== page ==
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Joint Media Release
Federal Minister for the Environment and Heritage
The Hon. Dr David Kemp
Minister for Foreign Affairs
24 October 2003
The Australian Minister for the Environment and Heritage, David Kemp, and the Australian Minister for Foreign Affairs, Alexander Downer, today welcomed the progress on collaboration between China and Australia on climate change.
Officials from Australia and China held a workshop in Beijing in September where they agreed on a Joint Declaration on Bilateral Cooperation on Climate Change, which sets out cooperation in the following areas:
"Today's announcement reinforces Australia's commitment to practical action and strong international engagement on climate change," Dr Kemp said.
"It recognises that climate change is a serious issue for Australia and China and both countries will benefit from working together on it.
"We began work on inventory and projections issues, and on emissions from land use, and I welcome the potential for expanding our cooperation on climate change."
Mr Downer said pursuing an effective global response to climate change is an important international objective for Australia.
"China is an important partner for Australia in many areas and closer engagement on climate change is a positive development," Mr Downer said.
Australian and Chinese industry representatives participated in the discussions at the Beijing workshop, reinforcing the critical role industry had to play in addressing climate change.
A Joint Declaration on Bilateral Cooperation on Climate Change with China is anticipated to deliver trade benefits since China is a large potential market for Australian greenhouse technologies, products and expertise.
Dr Kemp said the Joint Declaration with China reflects Australia's commitment and pro-active approach to addressing climate change at bilateral, multilateral regional as well as domestic levels.
"Australia's own greenhouse programs are expected to deliver annual emissions abatement of 67 million tonnes by 2008-2012 - the equivalent to taking all today's cars, trucks and buses off the road. Without these measures, greenhouse emissions would have been 123 per cent of the 1990 level by the end of the decade," he said.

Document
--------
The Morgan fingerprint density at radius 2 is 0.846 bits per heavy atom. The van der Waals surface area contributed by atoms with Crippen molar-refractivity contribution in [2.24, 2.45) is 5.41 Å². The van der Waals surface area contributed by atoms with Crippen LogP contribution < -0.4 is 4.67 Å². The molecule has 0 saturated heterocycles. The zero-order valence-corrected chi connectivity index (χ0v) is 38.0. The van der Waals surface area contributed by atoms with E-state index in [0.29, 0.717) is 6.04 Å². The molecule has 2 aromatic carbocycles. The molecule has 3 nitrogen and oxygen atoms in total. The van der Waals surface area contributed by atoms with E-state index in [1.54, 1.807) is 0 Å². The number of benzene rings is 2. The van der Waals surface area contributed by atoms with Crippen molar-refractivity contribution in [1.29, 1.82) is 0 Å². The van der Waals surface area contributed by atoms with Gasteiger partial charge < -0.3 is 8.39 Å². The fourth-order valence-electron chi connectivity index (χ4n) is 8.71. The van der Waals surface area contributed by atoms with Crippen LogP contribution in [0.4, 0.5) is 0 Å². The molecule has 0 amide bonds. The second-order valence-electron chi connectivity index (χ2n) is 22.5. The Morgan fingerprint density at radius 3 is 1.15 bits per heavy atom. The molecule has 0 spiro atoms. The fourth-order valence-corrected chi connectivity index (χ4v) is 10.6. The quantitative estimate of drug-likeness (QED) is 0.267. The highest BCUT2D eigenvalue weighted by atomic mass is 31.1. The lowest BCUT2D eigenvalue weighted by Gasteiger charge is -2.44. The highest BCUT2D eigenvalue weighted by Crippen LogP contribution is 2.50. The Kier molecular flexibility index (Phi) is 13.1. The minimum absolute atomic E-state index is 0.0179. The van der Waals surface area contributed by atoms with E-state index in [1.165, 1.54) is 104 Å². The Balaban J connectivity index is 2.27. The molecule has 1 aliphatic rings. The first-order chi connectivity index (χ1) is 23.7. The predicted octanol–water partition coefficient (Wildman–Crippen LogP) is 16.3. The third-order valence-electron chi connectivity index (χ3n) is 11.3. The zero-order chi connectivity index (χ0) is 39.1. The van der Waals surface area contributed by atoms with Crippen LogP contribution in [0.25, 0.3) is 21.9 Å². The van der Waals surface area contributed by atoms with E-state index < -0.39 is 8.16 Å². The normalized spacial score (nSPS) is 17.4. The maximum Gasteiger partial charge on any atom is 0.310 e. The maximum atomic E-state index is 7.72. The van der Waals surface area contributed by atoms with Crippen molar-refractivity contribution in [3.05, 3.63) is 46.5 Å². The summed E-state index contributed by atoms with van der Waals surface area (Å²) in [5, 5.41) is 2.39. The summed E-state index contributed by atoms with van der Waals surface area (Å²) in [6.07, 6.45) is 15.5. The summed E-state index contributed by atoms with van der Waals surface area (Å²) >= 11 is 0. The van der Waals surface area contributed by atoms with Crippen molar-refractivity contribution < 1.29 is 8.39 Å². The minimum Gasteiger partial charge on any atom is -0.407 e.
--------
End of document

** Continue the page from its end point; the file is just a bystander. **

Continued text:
The latest projections analysis shows Australia is on track to meet its 108 per cent target agreed to at Kyoto. On current measures, Australia will reach around 110 per cent of 1990 greenhouse emissions levels by the end of the decade and the Howard Government is currently developing a climate change forward strategy to help bridge the gap to the Kyoto target and position Australia for the longer term.
The Joint Declaration on Australia-China Bilateral Cooperation on Climate Change and background information on Australia's broader bilateral climate change partnerships is attached.
Australia is pursuing a multi-pronged international climate change strategy to build an effective global response to climate change. This strategy includes action at multilateral, regional and bilateral levels.
Bilateral partnerships provide a framework to both engage at a high level on climate change policy issues and focus on practical and measurable outcomes that benefit both countries. Through its bilateral partnerships, Australia aims to:
Australia is progressing bilateral cooperation on climate change with the United States, Japan, New Zealand, the European Union and now China.
The US Australia Climate Action Partnership (CAP) was announced on 27 February 2002. In July 2002, the Australian and United States governments announced a CAP work program that included 19 projects under six themes: climate change science and monitoring; stationary energy technologies; engaging with business - technology development; engaging with business - policies, tools and approaches; collaboration with developing countries to build capacity to deal with climate change; and greenhouse accounting in the forestry and agriculture sector.
Practical collaboration on climate change with Japan was initiated under the Japan-Australia Creative Partnership, announced by both countries' Prime Ministers in May 2002. Australian and Japanese environment officials agreed to cooperate in three thematic areas: ways to engage all countries in a response to climate change; measurement and accounting for greenhouse sinks; and energy and technologies. Work is under way to implement or further develop specific projects.
In July 2003, the Australian and New Zealand Governments announced a New Zealand-Australia Climate Change Partnership, built around five themes: engaging with business and local government on technology development, policy design and implementation; building on existing cooperation on energy efficiency; measuring and reducing emissions from the agricultural sector; further enhancing climate change science and monitoring; and working together with our Pacific Island neighbours to address the regional challenges posed by climate change. Australia and New Zealand officials are progressing a number of project proposals under the partnership.
Climate change was identified as an area for cooperation between the EU and Australia under the April 2003 Review of the Joint Declaration on Relations Between the EU and Australia. Cooperation with the EU is organised around four themes: technology development and deployment; climate science, impacts and adaptation; harmonisation of emissions monitoring reporting verification and certification procedures; and evolution of mitigations commitments. Australia and the EU are looking to advance work in line with these themes.